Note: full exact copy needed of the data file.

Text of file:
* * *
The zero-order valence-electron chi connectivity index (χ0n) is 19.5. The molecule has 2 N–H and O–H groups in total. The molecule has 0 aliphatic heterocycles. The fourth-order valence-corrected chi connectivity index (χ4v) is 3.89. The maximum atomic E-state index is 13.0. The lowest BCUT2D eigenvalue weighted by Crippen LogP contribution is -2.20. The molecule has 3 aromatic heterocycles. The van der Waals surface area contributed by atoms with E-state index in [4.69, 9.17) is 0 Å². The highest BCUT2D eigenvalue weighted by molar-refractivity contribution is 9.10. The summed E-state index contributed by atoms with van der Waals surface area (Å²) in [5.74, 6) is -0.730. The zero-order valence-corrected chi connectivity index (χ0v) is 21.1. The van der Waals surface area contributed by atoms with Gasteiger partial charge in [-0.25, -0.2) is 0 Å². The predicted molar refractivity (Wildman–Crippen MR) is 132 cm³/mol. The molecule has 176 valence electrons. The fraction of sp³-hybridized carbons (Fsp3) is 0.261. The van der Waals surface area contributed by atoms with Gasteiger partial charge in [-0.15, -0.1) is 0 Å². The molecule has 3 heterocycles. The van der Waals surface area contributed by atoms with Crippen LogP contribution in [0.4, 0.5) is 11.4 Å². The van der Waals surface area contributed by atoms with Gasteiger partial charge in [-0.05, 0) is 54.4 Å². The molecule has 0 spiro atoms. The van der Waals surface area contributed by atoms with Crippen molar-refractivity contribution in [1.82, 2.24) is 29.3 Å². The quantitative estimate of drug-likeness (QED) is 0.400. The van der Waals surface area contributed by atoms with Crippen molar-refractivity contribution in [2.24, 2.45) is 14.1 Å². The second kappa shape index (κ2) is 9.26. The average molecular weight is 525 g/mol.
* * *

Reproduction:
The zero-order valence-electron chi connectivity index (χ0n) is 19.5. The molecule has 2 N–H and O–H groups in total. The molecule has 0 aliphatic heterocycles. The fourth-order valence-corrected chi connectivity index (χ4v) is 3.89. The maximum atomic E-state index is 13.0. The lowest BCUT2D eigenvalue weighted by Crippen LogP contribution is -2.20. The molecule has 3 aromatic heterocycles. The van der Waals surface area contributed by atoms with E-state index in [4.69, 9.17) is 0 Å². The highest BCUT2D eigenvalue weighted by molar-refractivity contribution is 9.10. The summed E-state index contributed by atoms with van der Waals surface area (Å²) in [5.74, 6) is -0.730. The zero-order valence-corrected chi connectivity index (χ0v) is 21.1. The van der Waals surface area contributed by atoms with Gasteiger partial charge in [-0.25, -0.2) is 0 Å². The predicted molar refractivity (Wildman–Crippen MR) is 132 cm³/mol. The molecule has 176 valence electrons. The fraction of sp³-hybridized carbons (Fsp3) is 0.261. The van der Waals surface area contributed by atoms with Gasteiger partial charge in [-0.15, -0.1) is 0 Å². The molecule has 3 heterocycles. The van der Waals surface area contributed by atoms with Crippen LogP contribution in [0.4, 0.5) is 11.4 Å². The van der Waals surface area contributed by atoms with Gasteiger partial charge in [-0.05, 0) is 54.4 Å². The molecule has 0 spiro atoms. The van der Waals surface area contributed by atoms with Crippen molar-refractivity contribution in [1.82, 2.24) is 29.3 Å². The quantitative estimate of drug-likeness (QED) is 0.400. The van der Waals surface area contributed by atoms with Crippen molar-refractivity contribution in [2.24, 2.45) is 14.1 Å². The second kappa shape index (κ2) is 9.26. The average molecular weight is 525 g/mol.